Thirty states have enacted laws mandating private insurers to cover services to diagnose and treat autism spectrum disorders (ASD). Historically, private insurers have excluded or provided minimal coverage for ASD. There has been much debate about these laws. Advocates promote their passage as expanding access to specialized therapies. With enhanced coverage, families will have more opportunity and incentive to use private insurance to pay for their children's care. There is uncertainty, however, about how these laws will be implemented. State mandates require private insurers to cover medically necessary services~ however, because of confusion over what constitutes medically necessary treatment for children with ASD, insurers may opt not to cover certain services. Likewise, provider networks may not grow to meet the increased demand for ASD services, especially if reimbursement rates are set at levels that discourage clinicians from entering the market. To provide empirical evidence about the effects of these mandates, we have partnered with OptumHealth, a subsidiary of United Health Group, a large health insurance plan operating in 25 states with autism mandates implemented from 2009 to 2012 and 23 states without autism mandates during this period. We propose to: 1) examine the effects of state autism mandates on the treated prevalence of children with ASD~ 2) examine the effects of state autism mandates on service utilization patterns and provider reimbursement rates for treatments used by children with ASD~ 3) examine the effects of state autism mandates on spending on services used by children with ASD covered under private insurance~ and 4) explore heterogeneity in the implementation of autism mandates in different tates.
For Aims 1 -3, we will use health insurance claims to conduct difference-in-difference-in-differences analyses to examine the effects of state mandates by comparing outcomes among: 1) children in mandate states enrolled in fully-insured health plans, which are subject to these mandates~ 2) children in mandate states enrolled in self-insured health plans, who are not subject to these mandates~ and 3) children enrolled in both fully- and self-insured health plans in non- mandate states. Using this rigorous quasi-experimental design, we will identify the effects of this major new state-level policy initiative.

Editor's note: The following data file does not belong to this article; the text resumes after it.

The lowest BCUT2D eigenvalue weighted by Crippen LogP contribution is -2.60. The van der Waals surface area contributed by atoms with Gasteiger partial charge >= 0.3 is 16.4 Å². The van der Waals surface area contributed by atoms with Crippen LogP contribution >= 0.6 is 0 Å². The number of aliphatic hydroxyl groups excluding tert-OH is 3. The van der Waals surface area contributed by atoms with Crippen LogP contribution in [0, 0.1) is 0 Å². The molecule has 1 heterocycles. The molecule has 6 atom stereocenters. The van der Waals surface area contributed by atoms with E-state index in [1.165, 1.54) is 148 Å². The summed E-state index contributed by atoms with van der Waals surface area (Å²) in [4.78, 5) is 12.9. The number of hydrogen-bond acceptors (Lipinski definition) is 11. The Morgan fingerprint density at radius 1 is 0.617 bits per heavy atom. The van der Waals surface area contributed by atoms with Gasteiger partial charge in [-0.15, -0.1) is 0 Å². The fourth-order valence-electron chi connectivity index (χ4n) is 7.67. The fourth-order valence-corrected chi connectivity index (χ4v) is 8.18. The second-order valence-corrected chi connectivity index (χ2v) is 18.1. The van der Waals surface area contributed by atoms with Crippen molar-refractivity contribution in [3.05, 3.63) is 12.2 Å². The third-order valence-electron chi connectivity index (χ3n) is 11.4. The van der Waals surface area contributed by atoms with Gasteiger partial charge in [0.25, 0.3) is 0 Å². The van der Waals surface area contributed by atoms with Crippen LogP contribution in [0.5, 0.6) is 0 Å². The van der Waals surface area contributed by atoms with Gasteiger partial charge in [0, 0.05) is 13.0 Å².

For Aim 4, we will interview insurance administrators, provider organizations and consumer advocacy organizations to explore potential effects of mandates not easily studied using claims data, including state-level variation in mandate implementation and effects on care provided and paid for both in and outside health plans. Efforts underway in other states to enact similar legislation in the absence of any evidence on the effects of autism mandates make this proposal particularly timely. Early findings also will be relevant to states'design of the essential health benefits requirements of the Affordable Care Act. The results will help inform the broader debate over the use of insurance design as a mechanism for achieving health policy objectives.

Public Health Relevance

Autism spectrum disorders (ASD), an often-disabling set of developmental disorders, pose a major public health concern in the United States. In this project, we aim to study the effects of state autism mandate laws on treated prevalence, service utilization patterns, provider reimbursement rates and health care spending.

National Institute of Health (NIH)
Research Project (R01)
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Rupp, Agnes
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University of Pennsylvania
Schools of Medicine
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